Monday, September 22, 2008

Narnia reviewed

While trying to see if the review of The Voyage of the Dawn Treader was in the Otago Daily Times online, I found the short article and photo that we've all been waiting to turn up in the newspaper. The lack of this piece in the newspaper has been a bit of a sore point with us, as it would have helped with the advertising. As it was, the review took two days to get in, and then was not quite buried in an obscure part of the Saturday paper.
Anyway, I can't quite figure out how to copy the original version of the review and still make it readable, so here's what it said:
Painstaking Presentation
The Voyage of the Dawn Treader
Mayfair Theatre
Sept 18, 2008
Barbara Frame

That huge dedication has gone into Dunedin City Baptist's Productions' presentation of C S Lewis' classic is evident. The detailed sets, props and costumes have been meticulously designed and constructed. Music and lighting have been selected with care, and the performances are clearly the result of painstaking rehearsal.
The story is a fantastic one: Lucy and Edmund, well known to Narnia fans, find themselves obliged to spend a long summer with their disagreeable cousin, Eustace. An argument about the merits of a painting suddenly propels them into another world, where they are reunited with their friends Aslan and Caspian, and during the course of the voyage to the end of the world they find out a great deal about themselves and the nature of existence.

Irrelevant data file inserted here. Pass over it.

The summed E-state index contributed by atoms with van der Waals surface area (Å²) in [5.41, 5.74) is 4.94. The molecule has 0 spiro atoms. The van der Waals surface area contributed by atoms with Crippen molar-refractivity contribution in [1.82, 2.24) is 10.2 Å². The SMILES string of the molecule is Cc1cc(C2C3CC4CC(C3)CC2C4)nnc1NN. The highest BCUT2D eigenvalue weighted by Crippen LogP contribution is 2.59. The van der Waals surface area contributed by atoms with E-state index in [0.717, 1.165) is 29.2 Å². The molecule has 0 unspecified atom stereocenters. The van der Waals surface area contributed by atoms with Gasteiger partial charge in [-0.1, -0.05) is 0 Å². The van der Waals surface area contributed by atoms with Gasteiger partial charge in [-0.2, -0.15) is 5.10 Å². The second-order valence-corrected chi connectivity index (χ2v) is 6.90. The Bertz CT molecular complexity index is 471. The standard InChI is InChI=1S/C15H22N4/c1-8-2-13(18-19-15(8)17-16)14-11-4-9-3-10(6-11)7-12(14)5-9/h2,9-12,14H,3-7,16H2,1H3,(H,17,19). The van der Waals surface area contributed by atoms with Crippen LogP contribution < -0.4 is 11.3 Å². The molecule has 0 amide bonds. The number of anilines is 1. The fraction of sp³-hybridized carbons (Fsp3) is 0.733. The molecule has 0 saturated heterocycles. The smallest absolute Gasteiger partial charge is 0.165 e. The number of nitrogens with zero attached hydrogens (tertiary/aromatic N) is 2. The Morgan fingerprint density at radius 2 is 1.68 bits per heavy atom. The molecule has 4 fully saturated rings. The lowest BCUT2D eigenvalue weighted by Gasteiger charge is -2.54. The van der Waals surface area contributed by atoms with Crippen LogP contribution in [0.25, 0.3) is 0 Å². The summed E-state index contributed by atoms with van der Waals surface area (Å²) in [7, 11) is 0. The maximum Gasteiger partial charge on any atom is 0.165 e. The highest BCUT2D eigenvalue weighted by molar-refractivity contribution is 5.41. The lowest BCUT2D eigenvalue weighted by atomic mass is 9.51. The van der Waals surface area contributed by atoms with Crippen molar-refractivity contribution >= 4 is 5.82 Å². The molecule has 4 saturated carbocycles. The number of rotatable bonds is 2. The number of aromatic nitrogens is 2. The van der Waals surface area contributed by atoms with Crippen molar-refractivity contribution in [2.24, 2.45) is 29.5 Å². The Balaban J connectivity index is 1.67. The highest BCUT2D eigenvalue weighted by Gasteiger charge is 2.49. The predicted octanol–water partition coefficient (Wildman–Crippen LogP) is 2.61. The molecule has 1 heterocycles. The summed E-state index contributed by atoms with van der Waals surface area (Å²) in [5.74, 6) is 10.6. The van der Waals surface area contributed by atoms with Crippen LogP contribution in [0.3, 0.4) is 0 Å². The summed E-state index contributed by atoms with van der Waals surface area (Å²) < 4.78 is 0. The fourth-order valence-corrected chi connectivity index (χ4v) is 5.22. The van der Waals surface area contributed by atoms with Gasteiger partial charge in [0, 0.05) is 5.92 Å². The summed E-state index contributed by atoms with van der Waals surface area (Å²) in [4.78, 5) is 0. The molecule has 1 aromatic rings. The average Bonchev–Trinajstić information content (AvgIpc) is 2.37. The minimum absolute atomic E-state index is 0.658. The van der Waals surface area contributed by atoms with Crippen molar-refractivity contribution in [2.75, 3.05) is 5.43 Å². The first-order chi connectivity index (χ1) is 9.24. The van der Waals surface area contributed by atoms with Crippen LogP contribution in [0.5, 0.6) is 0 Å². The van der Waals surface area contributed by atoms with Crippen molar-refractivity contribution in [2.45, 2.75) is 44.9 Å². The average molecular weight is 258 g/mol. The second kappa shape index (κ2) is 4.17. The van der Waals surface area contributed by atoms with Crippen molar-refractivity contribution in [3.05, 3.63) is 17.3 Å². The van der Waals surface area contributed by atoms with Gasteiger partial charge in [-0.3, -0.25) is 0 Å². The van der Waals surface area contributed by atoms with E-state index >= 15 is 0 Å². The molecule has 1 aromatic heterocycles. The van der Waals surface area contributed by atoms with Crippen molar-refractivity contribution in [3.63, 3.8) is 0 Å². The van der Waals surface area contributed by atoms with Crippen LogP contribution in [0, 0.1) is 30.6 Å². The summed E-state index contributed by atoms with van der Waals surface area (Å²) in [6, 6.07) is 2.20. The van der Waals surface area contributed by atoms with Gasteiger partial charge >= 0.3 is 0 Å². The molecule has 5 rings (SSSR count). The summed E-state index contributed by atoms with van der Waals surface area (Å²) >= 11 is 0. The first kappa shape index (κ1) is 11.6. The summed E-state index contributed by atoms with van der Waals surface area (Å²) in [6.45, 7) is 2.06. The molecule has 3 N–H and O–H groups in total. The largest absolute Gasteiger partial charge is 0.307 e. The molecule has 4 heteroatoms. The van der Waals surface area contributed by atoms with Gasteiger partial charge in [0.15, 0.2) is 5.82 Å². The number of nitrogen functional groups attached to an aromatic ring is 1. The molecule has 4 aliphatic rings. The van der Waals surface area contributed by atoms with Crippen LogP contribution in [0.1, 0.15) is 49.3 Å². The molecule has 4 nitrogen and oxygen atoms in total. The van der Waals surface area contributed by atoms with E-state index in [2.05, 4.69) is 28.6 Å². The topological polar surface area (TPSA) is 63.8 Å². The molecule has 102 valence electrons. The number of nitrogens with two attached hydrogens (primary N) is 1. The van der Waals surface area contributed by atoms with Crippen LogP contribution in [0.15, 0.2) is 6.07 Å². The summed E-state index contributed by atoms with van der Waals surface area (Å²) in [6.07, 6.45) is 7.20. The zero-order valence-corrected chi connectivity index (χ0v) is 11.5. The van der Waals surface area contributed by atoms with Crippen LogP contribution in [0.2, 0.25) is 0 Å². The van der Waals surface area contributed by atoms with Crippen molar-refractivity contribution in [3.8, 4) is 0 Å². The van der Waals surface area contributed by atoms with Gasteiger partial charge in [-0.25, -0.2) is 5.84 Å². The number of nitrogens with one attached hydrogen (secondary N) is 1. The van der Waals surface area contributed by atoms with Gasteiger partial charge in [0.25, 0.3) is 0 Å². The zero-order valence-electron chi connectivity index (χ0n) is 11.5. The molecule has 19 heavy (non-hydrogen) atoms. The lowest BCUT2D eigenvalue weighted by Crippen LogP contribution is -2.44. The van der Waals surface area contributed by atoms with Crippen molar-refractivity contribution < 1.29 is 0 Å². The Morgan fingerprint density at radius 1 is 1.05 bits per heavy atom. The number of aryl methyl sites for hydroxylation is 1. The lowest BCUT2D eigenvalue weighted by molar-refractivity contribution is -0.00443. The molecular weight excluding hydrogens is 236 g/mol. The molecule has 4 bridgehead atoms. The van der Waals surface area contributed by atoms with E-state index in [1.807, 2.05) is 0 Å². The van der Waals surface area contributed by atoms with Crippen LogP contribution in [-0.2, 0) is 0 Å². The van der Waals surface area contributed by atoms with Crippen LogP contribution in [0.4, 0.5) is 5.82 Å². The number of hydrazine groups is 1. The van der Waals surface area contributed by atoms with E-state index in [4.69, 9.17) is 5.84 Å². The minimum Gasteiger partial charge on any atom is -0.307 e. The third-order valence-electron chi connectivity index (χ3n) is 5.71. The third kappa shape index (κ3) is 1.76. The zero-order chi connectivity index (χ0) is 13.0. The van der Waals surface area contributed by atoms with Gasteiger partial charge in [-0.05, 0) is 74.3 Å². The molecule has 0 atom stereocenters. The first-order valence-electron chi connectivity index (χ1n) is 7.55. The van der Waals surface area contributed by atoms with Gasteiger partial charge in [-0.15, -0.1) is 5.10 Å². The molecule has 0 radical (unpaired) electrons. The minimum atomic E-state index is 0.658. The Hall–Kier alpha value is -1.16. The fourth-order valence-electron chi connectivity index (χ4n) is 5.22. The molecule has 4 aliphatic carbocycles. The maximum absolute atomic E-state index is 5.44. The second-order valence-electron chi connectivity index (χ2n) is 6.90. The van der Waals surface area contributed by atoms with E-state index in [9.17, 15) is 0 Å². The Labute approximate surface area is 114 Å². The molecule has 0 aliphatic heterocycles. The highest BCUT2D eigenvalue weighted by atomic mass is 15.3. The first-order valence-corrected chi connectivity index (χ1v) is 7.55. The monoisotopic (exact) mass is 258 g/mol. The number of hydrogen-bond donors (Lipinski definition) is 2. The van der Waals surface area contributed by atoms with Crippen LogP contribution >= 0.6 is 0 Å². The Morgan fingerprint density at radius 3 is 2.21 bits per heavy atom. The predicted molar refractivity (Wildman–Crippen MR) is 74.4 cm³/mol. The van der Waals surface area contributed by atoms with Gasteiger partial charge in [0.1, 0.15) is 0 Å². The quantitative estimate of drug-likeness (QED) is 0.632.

Everyone in the large cast does a good job. Matthew Scadden, as Eustace, convincingly goes from nasty to nice-ish after a harrowing spell as a dragon, Dara Caradus is a confident and radiant Lucy, and Mike Crowl occasionally steals the show as Reepicheep, the pugnaciously noble giant mouse.
A good pace, co-ordination, and indeed just plain hard work are much in evidence. Erina Caradus' adaptation of the children's novel tidily condenses many adventures into two hours, and a great deal of thought has gone into every aspect of the production.
About 100 people attended last night. This is a great entertainment for families.

There was some quibble amongst our lot about the use of the word 'painstaking.' I thought it was complimentary, but some felt it emphasied 'pain' too much (!).
I met Barbara, who's someone I've known for about twenty years (she's a librarian), in the supermarket the day the review came out. I told her that I'd intended to steal all the scenes, but she said she felt she had to mention at least some of the younger ones (!).
We think there were rather more than a 100 people present on the Thursday night: the theatre was at least half full, and it holds around 400.
Nevertheless, it was a very positive review, and gratefully received!
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